Open innovation cannot be without risks, though.
No. Intellectual property is a particular challenge. You have to be careful that you actually have rights to use other people’s ideas and that they actually have the right to give them to you. If you allow your ideas to go outside, you have to pay attention to get the intellectual-property rights lined up correctly.
What has changed in the years that you’ve been researching open innovation?
One big change is that companies don’t have to figure it out by themselves any more. They now have the option of going to innovation intermediaries, such as InnoCentive, which helps companies with the process. [Chesbrough is on Innocentive’s board of advisors.]
I’ve also come to understand more the importance of public information resources. I’ve been working with an organization called GreenXchange, making a patent pool for green and renewable technologies that will be available for people around the world to use and license on very transparent terms. It should accelerate green-tech innovation.
You have just published a new book, Open Services Innovation. What did you learn about innovation in the course of writing it?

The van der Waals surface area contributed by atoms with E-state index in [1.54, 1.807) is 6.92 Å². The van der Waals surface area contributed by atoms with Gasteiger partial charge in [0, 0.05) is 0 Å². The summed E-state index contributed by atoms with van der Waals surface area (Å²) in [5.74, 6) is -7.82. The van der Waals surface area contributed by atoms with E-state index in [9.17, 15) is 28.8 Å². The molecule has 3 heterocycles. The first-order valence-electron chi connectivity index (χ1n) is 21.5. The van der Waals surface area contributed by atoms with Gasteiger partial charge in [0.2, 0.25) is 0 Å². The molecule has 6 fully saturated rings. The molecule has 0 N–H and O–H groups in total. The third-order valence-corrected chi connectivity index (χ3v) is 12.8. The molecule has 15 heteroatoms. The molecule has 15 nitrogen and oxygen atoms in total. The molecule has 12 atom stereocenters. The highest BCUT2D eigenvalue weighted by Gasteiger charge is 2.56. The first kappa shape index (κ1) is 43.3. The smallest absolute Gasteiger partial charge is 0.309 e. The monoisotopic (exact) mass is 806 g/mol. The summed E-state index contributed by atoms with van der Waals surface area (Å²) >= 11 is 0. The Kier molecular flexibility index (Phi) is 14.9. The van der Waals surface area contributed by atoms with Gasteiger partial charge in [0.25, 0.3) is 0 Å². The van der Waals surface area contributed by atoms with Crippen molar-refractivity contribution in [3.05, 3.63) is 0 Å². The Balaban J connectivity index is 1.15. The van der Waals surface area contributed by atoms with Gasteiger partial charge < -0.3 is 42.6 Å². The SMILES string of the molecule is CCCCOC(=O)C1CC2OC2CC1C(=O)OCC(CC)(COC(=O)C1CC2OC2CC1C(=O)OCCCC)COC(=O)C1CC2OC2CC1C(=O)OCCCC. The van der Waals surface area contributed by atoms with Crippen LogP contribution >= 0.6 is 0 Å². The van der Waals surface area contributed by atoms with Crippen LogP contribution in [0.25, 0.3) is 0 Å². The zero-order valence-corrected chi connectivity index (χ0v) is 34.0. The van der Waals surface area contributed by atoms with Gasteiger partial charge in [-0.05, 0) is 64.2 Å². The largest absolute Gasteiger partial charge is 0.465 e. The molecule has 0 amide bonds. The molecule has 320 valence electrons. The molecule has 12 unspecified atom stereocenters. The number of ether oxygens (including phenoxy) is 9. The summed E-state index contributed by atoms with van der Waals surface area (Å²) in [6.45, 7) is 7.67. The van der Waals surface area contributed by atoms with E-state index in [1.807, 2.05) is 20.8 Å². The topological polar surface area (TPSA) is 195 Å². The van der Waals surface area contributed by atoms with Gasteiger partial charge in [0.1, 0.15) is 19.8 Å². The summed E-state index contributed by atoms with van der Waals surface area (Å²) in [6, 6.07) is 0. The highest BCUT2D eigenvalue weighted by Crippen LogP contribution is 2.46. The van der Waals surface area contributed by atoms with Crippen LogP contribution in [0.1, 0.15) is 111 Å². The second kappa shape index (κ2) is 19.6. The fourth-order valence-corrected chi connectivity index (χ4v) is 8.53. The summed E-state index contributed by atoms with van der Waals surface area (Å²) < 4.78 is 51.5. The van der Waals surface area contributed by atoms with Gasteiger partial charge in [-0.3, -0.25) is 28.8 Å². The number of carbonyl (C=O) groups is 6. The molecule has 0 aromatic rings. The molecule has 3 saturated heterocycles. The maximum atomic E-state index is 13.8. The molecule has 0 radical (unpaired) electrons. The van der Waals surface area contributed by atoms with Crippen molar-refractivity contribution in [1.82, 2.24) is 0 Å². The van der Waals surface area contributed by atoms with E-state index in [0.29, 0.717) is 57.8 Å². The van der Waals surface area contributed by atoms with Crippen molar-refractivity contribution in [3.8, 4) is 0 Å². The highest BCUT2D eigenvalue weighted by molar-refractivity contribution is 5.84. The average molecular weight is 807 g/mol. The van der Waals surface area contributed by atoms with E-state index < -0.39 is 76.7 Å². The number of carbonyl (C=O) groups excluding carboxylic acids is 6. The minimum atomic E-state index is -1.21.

The new book looks at the service sector. When I started my research, I thought I’d be writing about banking, insurance, and retail. But I came to the view that there isn’t a hard line between technologies and products and services. Companies that had been making products and building new technologies have started to build services around those to complement and extend them.
I think this is the key to regaining U.S. manufacturing strength. We don’t just want to make the products—they’re just the platform upon which you can then erect applications and services that you and others can innovate with and on top of.
Can you give an example of a tech company that has done that?
Yes, Amazon. It began as a bookseller but now offers a lot of merchandise that has nothing to do with books. Most of those things are not stocked by Amazon. They made their internal tools and technologies used to manage their site available to external merchants. A user cannot tell the difference, but the third parties handle the complexity of figuring out how much stuff to stock and how to distribute it.
By opening up its internal tools to others like that, Amazon has become able to sell a lot more stuff without a lot of the risk of handling it directly.
Amazon has also opened up the very large server infrastructure it built to keep the website running, creating a new business, Amazon Web Services. Renting out their own server infrastructure provides a new revenue stream and reduces Amazon’s costs by increasing their utilization of the servers.
They’ve used open innovation to achieve economies of scope, by allowing third-party sellers, and economies of scale through their Web services.
Become an MIT Technology Review Insider for in-depth analysis and unparalleled perspective.Subscribe today